Stress and anxiety are a major problem for terminal cancer patients. This is especially true for aggressive cancers, like mesothelioma, because there’s no cure and a lot of patients are tempted to simply give up. But stress and anxiety lead to mental illness and reduce the ability of the body to fight back against the growth of cancer cells.
The fact is that access to social services can reduce stress and anxiety. Art classes are just an example of activities that are beneficial for terminal cancer patients.
So how does art help in reducing stress and anxiety?
Art Helps with Self-Expression
Surveys state that cancer patients don’t have enough information about their cases and they can’t make the informed decisions they should be able to. This naturally leads to a lot of stress and anxiety, which could be easily avoided.
These feelings of frustration can build up inside, which further worsens the situation for the patient. Art offers an outlet for patients to get these emotions out into the open.
It’s theorized by many scientists that images are the most potent tools to help people feel emotions. The belief goes that images are far more effective at communicating emotions than words, at least in terms of speed.
Many participants in art therapy have never picked up a pencil since they left school. But this act of self-release can allow cancer patients to express what they may not be able to with close family members and their doctors.
Reducing the Isolation Felt by Cancer Patients
Social isolation is a real problem for cancer patients. It’s both due to depression and the reality that many hobbies simply can’t be pursued any longer. But interaction is important for mental health and encourages health-seeking behaviors. In other words, it increases the chances of a patient taking a proactive role in their treatment.
Communal art classes enable cancer patients to mix in a new environment. They can speak to others going through the same experiences.
This is vital because many cancer sufferers struggle to connect with anyone who understands what it’s like to go through a terminal disease.
It could be the key for anyone trying to survive deadly cancers like mesothelioma. Paul Kraus, the world’s longest mesothelioma survivor, expresses great importance to hobbies and activities that help to relax the mind and release anxiety.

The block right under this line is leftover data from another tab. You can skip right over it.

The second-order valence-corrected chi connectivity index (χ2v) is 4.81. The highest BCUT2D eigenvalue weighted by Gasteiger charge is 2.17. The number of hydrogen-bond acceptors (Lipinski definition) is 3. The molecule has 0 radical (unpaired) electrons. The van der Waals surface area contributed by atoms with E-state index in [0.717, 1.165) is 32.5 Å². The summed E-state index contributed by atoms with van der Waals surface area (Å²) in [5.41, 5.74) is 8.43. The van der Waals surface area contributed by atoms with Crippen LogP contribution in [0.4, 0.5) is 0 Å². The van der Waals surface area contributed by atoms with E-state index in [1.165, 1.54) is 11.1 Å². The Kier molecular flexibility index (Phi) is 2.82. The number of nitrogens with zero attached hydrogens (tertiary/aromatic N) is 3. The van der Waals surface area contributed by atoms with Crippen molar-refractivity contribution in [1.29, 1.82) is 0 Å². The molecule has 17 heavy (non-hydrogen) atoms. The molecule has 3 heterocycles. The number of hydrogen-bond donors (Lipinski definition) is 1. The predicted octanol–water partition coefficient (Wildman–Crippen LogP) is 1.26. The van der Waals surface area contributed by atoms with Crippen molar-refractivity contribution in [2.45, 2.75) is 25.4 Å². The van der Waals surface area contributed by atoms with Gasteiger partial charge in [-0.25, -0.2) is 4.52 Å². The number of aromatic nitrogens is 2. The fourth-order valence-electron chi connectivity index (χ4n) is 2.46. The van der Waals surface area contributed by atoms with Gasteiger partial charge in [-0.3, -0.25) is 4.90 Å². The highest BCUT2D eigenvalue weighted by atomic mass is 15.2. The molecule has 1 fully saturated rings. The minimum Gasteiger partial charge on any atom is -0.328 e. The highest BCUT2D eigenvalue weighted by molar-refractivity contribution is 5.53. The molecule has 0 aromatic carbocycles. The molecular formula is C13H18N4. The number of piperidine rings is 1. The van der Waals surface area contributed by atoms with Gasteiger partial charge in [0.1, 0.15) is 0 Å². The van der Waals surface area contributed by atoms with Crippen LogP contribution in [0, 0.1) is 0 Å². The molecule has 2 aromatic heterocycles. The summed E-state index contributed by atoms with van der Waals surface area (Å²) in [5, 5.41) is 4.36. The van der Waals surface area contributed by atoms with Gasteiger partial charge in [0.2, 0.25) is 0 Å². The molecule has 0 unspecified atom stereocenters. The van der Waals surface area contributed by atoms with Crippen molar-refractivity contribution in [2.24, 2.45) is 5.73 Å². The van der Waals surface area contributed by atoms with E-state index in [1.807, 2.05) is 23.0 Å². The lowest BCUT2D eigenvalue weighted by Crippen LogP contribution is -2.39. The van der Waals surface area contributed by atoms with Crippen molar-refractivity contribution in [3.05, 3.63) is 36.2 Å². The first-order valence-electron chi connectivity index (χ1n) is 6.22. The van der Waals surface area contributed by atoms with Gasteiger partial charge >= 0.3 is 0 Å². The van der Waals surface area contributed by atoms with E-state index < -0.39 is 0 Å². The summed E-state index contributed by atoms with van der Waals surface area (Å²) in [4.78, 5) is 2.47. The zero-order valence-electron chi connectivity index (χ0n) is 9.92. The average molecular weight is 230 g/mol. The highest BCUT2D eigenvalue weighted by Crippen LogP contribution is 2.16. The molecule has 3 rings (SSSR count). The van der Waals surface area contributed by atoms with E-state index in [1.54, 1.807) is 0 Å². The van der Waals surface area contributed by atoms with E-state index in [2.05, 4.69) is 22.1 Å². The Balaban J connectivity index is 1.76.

It’s easy to forget that cancer also attracts a great amount of strain for caregivers. Caregivers are also at risk of mental health problems when caring for a loved one. The fact is that caregivers pass on their feelings and frustrations to their loved ones.
Art therapy allows caregivers to feel the same release that cancer sufferers do. This creates a stronger care unit and improves care at home.
Expressing the Unsaid
In addition to the first point in this article, it’s important to mention that no matter how comfortable a cancer patient is there are still thoughts that will remain unsaid.
These dark, negative thoughts can be crippling. Art is sometimes the only way in which these thoughts can ever come out. In art therapy there’s no compulsion to speak about the meaning behind a piece of art.
It’s an ideal way of getting even the darkest thoughts into the open.
Another reason why terminal cancer patients are advised to attend art classes is so they can indulge in escapism. Living with a disease that can’t be fully cured is difficult and, for many cancer patients, it can be nearly impossible.
Art therapy allows them to escape that reality, if only for an hour or two per week.
It works on the same principle as anyone watching TV or spending their time in any other hobby. They’re passing the time in a way that makes them forget about everything else.
That escapism can vastly improve their quality of life.
Improve Performance throughout Hospitalization
Hospitals across the nation are offering art therapy for patients. This is a result of the growing amount of evidence demonstrating that the overall length of hospital stays can be reduced.
The research shows that patients who participate in art classes are less likely to need pain medications and are more likely to be open to the idea of using anti-cancer medications in the first place.
At the very least, art therapy improves quality of life for patients. Furthermore, for those patients who have mere weeks or months to survive, the level of end-of-life care can be elevated.
Does Art Therapy Help in Practice?
It’s easy to think that art therapy is only a theory and there’s no real evidence to back up the claims. While scientists have yet to understand exactly how it helps, they know it does help because of studies conducted.
In studies where patients underwent art therapy at the same time as chemotherapy, at least 90% of people said they found it helpful during chemotherapy. They said it was helpful for the reasons listed above.
Such anecdotal evidence repeated on a consistent basis points only to the fact that art therapy is worth exploring for terminal cancer sufferers.
Last Word – Art Therapy is a Breakthrough
The value of mental health can’t be underestimated. Art therapy can offer that breakthrough many cancer patients need to reduce how anxious they feel about the difficult road ahead.
In short, art therapy is becoming more prominent than ever before. And the scientific evidence is lending further strength to the argument in favor of utilizing art therapy for terminal cancer patients.
Do you believe that art therapy is important in a terminal cancer patient’s life?